Classification of Memory
There are several ways to classify memory (Table 1). Short‐term (working) memory and long‐term memory constitute the most basic classification (Miyashita, 2004). Long‐term memory is divided into declarative and nondeclarative forms. Declarative memory, also called explicit long‐term memory, is subdivided into semantic memory and episodic memory (Miyashita; Squire, 2004). Declarative memory is the conscious, intentional recognition of previous experiences, including facts (Kolb & Whishaw, 2003). Semantic memory involves remembering factual knowledge, including learning text, phone numbers, or trivia. Episodic memory is memory associated with events, locations, or circumstances.
Memory processing is categorized into three stages: acquisition, consolidation, and retrieval (Lupien & McEwen, 1997). Acquisition is the time when the individual acquires the information to be remembered. Consolidation is the conversion of declarative memory into long‐term memory. Retrieval is the process of recalling a memory.
Both semantic and episodic memories are consolidated in the hippocampus, which is located in the medial temporal lobe (Miyashita, 2004; Squire, 2004). Semantic memories formed over time do not require the hippocampus for retrieval because these memories are retrieved from the cortex (Miyashita). It is unclear whether the hippocampus is required for the retrieval of episodic memory.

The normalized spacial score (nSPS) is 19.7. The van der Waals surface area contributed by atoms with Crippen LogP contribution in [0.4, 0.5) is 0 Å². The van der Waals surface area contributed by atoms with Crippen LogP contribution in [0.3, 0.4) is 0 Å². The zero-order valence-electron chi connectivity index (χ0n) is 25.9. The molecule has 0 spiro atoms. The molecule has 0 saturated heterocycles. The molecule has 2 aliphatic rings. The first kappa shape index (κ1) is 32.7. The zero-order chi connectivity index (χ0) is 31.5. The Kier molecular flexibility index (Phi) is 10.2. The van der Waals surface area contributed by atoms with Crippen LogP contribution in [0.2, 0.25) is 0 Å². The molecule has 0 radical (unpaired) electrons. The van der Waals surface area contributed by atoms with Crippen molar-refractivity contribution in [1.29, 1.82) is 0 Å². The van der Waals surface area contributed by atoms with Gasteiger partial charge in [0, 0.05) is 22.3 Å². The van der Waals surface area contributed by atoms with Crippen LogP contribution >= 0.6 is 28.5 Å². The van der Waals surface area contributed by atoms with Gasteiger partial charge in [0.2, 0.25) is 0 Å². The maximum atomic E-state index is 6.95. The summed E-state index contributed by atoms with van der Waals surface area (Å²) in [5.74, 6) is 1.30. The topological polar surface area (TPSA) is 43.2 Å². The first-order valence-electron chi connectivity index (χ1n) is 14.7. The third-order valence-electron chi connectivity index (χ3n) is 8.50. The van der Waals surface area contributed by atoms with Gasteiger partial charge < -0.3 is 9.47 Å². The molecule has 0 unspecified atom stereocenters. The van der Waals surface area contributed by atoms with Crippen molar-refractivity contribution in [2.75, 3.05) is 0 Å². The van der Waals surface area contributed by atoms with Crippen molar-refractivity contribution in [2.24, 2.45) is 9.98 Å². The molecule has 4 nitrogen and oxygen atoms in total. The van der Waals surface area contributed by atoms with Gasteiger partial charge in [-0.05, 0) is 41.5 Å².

Nondeclarative memory, also known as implicit long‐term memory, involves procedural memory, perceptual representation (e.g., recalling remembered sensory phenomena), and simple classical conditioning. Nondeclarative memory is an unconscious, nonintentional form of memory that is expressed through performance rather than recollection (Kolb & Whishaw, 2003; Squire, 2004). Procedural memory is the memory of knowing how to do something and includes the memory of motor events and skills, such as riding a bike or giving an injection (Squire). The striatum, a subcortical motor area, is responsible for procedural memory. The striatum consists of the caudate, putamen, and ventral striatum (Gazzaniga, 2004). Perceptual representation is the recalling of sensory memories (e.g., the way a bird looks or sounds when singing). Perceptual learning occurs in the neocortex. Simple classical conditioning consists of an emotional component, which is stored in the amygdala, and skeletal responses, which are stored in the cerebellum (Squire). These memory classifications have different neuroanatomical locations in the brain yet operate in parallel with each other (Miyashita, 2004; Squire).